Commentaries - June 2014

In audio practice X

Funk's SoundBox 2012

Funk's SoundBox 2012 logo
Funk's SoundBox 2012 logo

As partly told in a previous commentary, I spent time in Portugal in February 2013. Recordings I made during the visit consist of the files presented on PennSound, a series of ambient tracks in Porto and Buçaco, documentation of the proceedings of the Poesia experimental: materialidades e representações digitais colloquium at University Fernando Pessoa, and my "Seminário Transversal" for the Materialidades da Literatura seminar at University of Coimbra. At the tail end of the excursion, proposals to submit work for the Electronic Literature Organization’s Chercher le texte conference (Paris, September 2013) Virtual Gallery were due. Mulling over what to propose during course of stimulating days in Portugal, being wowed by PO.EX’s documentation style and possibilities of making new work within the context of documentary work, I decided to propose compiling recordings I made during the previous year.

Dworkin after Coolidge

'The Crystal Text' stripped bare ...

Craig Dworkin, The Crystal Text (Compline), n.p.—Importantly, the “author” of this chapbook does not appear on the cover or back. Instead, Dworkin’s name appears on the title page below this parenthetical note: “(After Clark Coolidge).” Thus the cover foregrounds only the “crystal text,” recalling Pound’s insistence that it doesn’t matter who writes great poems, only that they be written. In addition, though no date of publication appears anywhere, a note on the last page tells us that the text “marks Craig Dworkin’s reading with Myung Mi Kim on December 14, 2012 for Small Press Traffic.” Since the editors do not indicate that the text is a graphic recording or transcription — faithful or not — of Dworkin’s reading, the verb of choice, “marks,” gains significance, especially as it concerns a text that is an ‘edited’ version of Coolidge’s monumental work, first published in 1986 by The Figures and republished in 1995 by Sun & Moon. A detractor might wryly note the pernicious influence, still, of Borges’ “Pierre Menard,” or more distantly (and perhaps less likely), Nabokov’s Pale Fire.

Gang of many

The Feeling i$ Mutual: A Li$t of Our Fucking Demands, ed. Sara Wintz (Occupy Forever, 2012), 64 pp. unpriced—When I visited Brenda Iijima and Thom Donovan in 2011 at the height of the Occupy Wall Street movement, Donovan was scornful of the mainstream media ventriloquizing what they imagined as “most” Americans’ central question: what do they want? A year later I watched live feeds of the violent confrontation between members of Occupy Oakland.  A few hours before I flew into San Francisco to participate in a group reading at Small Press Traffic.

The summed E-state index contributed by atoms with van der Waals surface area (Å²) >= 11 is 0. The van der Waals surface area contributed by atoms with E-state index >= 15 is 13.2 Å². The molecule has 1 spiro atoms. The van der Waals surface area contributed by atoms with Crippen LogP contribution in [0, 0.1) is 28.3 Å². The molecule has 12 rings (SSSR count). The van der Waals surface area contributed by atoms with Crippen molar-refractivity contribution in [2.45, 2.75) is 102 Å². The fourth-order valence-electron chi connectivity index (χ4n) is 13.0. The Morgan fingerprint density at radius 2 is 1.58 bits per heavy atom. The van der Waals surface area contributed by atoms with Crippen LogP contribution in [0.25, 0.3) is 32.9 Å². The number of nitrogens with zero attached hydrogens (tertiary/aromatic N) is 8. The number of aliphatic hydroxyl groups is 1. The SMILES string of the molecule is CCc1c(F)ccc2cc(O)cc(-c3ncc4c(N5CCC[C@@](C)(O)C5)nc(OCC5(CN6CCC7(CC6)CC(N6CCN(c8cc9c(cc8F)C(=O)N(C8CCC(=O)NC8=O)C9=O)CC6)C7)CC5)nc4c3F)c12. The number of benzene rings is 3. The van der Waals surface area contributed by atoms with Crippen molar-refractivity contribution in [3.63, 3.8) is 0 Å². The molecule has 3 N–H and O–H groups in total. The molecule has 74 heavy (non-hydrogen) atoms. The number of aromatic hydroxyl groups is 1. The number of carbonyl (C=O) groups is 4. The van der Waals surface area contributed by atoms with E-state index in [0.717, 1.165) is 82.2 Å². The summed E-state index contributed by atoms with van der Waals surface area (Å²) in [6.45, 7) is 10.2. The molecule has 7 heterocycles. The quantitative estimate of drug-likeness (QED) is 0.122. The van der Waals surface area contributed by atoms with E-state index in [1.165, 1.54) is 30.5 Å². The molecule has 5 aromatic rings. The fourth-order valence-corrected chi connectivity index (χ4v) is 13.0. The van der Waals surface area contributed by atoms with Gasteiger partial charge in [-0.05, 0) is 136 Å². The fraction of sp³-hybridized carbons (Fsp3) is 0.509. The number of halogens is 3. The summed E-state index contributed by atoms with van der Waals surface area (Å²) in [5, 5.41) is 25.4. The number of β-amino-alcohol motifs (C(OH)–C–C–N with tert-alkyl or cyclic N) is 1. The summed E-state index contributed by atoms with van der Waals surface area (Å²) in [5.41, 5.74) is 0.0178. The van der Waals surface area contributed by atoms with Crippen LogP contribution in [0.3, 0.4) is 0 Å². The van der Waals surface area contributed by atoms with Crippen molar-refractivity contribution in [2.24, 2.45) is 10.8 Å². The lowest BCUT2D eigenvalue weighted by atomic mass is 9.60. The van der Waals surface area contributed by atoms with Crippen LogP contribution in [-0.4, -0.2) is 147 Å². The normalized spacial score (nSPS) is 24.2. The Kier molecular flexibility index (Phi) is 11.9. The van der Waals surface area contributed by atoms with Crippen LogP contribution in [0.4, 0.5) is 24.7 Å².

Ryan Eckes' 'Valu-Plus' & other domestic boxes

Valu-Plus, photo by Ryan Eckes

Ryan Eckes’ first book, Old News (Furniture Press, 2011), is saturated with Philadelphia, Eckes’ hometown, but it also revolves around his domicile. The speaker & his wife buy a house & begin renovating :

we tore up the rotten carpets and the mats underneath, which were
stapled to the old pine floor from the days before carpets, and found
newspapers from 1923 spread across the room. some
Inquirer, some Evening Bulletin. some 1923 in some 2007. (“odd years”) 

Behind my own desk at home hangs the front page of the Wednesday 13 September 1939 Philadelphia Evening Public Ledger that I found under the carpet of my house in South Philly. Its headline: POLISH ATTACK TRAPS NAZIS.

Outside & subterranean poems, a mini-anthology in progress (62): James Tilly Matthews, with John Haslam, 'The Air-Loom Machine'

James Tilly Matthews, Engraving of the Air Loom, from John Haslam’s “Illustratio
James Tilly Matthews, Engraving of the Air Loom, from John Haslam’s “Illustrations of Madness”, 1810. Ink on paper, 15 3/5″ x 10 1/3″

[As John Bloomberg-Rissman and I draw to the end of our new assemblage of outside & subterranean poetry, I plan to post in advance a number of additional excerpts from the work in progress.  Scheduled publication is later this year from Black Widow Press under the working title, Barbaric Vast & Wild, a gathering that will serve as well as the fifth volume of Poems for the Millennium. Earlier selections going back several years can be found elsewhere on Poems and Poetics.  (J.R.)]